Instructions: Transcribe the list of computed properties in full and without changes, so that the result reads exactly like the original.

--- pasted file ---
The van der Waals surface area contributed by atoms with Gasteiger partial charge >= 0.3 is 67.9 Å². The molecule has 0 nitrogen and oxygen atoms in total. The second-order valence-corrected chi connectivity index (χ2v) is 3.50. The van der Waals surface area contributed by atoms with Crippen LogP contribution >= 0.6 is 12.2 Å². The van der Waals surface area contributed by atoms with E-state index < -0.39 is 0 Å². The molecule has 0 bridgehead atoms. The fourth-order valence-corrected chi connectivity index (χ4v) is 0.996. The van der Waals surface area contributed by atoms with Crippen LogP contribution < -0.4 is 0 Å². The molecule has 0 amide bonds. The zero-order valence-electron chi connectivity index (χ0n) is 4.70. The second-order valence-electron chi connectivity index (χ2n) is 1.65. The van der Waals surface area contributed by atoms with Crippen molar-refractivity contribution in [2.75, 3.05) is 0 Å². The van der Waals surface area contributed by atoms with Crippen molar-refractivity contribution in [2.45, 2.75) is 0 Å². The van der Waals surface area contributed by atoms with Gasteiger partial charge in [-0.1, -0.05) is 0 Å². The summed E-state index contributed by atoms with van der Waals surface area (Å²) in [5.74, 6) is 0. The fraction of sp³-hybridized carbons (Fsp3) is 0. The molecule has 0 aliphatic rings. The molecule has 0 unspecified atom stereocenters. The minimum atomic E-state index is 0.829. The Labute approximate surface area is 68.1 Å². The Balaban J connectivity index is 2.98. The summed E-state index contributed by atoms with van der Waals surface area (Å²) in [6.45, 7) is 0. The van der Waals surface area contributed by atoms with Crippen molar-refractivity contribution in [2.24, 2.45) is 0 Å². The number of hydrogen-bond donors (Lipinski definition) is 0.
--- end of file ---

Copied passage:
The van der Waals surface area contributed by atoms with Gasteiger partial charge >= 0.3 is 67.9 Å². The molecule has 0 nitrogen and oxygen atoms in total. The second-order valence-corrected chi connectivity index (χ2v) is 3.50. The van der Waals surface area contributed by atoms with Crippen LogP contribution >= 0.6 is 12.2 Å². The van der Waals surface area contributed by atoms with E-state index < -0.39 is 0 Å². The molecule has 0 bridgehead atoms. The fourth-order valence-corrected chi connectivity index (χ4v) is 0.996. The van der Waals surface area contributed by atoms with Crippen LogP contribution < -0.4 is 0 Å². The molecule has 0 amide bonds. The zero-order valence-electron chi connectivity index (χ0n) is 4.70. The second-order valence-electron chi connectivity index (χ2n) is 1.65. The van der Waals surface area contributed by atoms with Crippen molar-refractivity contribution in [2.75, 3.05) is 0 Å². The van der Waals surface area contributed by atoms with Crippen molar-refractivity contribution in [2.45, 2.75) is 0 Å². The van der Waals surface area contributed by atoms with Gasteiger partial charge in [-0.1, -0.05) is 0 Å². The summed E-state index contributed by atoms with van der Waals surface area (Å²) in [5.74, 6) is 0. The fraction of sp³-hybridized carbons (Fsp3) is 0. The molecule has 0 aliphatic rings. The molecule has 0 unspecified atom stereocenters. The minimum atomic E-state index is 0.829. The Labute approximate surface area is 68.1 Å². The Balaban J connectivity index is 2.98. The summed E-state index contributed by atoms with van der Waals surface area (Å²) in [6.45, 7) is 0. The van der Waals surface area contributed by atoms with Crippen molar-refractivity contribution in [2.24, 2.45) is 0 Å². The number of hydrogen-bond donors (Lipinski definition) is 0.